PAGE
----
1. Facing the sea, take the path from the left side of the parking area. Follow the path past two more small parking areas to pass alongside the road then reach a third, with a North Cliffs National Trust sign.

    At the bottom of North Cliffs between Portreath and Godrevy Point are a pair of beaches to which narrow, steep paths run from the clifftop. Due to their north-facing aspect, the beaches are often in the shadow of the cliffs. The one with a sandy shoreline is known as Greenbank Cove and the neighbouring beach where the surf breaks onto rocks is known by the somewhat swashbuckling name of Deadman's Cove.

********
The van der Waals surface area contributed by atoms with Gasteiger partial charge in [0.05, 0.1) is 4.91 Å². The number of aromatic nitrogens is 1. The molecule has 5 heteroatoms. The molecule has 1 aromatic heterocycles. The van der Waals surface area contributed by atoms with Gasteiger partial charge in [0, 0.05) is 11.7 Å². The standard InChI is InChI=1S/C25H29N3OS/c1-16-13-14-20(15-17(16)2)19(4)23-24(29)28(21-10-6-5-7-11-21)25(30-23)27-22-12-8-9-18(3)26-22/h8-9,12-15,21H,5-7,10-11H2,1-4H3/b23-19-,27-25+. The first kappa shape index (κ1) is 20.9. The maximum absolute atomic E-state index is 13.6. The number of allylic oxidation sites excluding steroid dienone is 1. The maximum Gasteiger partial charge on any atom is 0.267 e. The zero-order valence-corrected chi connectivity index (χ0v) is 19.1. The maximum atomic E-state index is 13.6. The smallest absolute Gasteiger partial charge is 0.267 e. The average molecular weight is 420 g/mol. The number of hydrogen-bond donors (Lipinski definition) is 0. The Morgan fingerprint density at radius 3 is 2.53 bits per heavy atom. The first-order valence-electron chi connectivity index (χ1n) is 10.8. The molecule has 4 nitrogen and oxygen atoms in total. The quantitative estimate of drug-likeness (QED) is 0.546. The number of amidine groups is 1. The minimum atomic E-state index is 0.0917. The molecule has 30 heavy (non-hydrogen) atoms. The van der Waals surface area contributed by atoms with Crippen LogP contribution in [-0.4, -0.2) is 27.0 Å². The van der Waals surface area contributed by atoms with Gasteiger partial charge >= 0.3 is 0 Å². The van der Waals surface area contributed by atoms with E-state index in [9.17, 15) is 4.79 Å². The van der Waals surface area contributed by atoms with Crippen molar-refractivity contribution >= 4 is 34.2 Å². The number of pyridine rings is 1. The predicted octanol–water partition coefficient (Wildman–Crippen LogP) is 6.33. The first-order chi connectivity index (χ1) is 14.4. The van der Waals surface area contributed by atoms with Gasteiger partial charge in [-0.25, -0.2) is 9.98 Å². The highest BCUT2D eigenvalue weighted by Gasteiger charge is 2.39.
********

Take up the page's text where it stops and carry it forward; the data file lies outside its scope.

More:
2. Follow the path around the parking area to a path leaving from the other side. Follow the path along the coast until you reach Hell's Mouth (where there is a café), then cross the road to the public footpath sign next to the café.

    The car park overlooks a narrow sandy inlet known as Derrick Cove. At low tide, it's possible to walk along the beach to this from Deadman's Cove.

    As you continue along the path, the cove with a reasonably large island is also known as Deadman's Cove. The prevailing wind would drive bodies from ships wrecked on the Stones Reef into the shore here, and this may be the origin of the names.

    The footpath diversion at Hudder Cove (just before you reach Hell's Mouth) is the site of the spectacular cliff collapse that was captured in a video posted on YouTube in 2011. The cliff has further cracks and is liable to collapse again in the near future.

  3. From the public footpath sign, follow the path between the hedge and café to reach a track.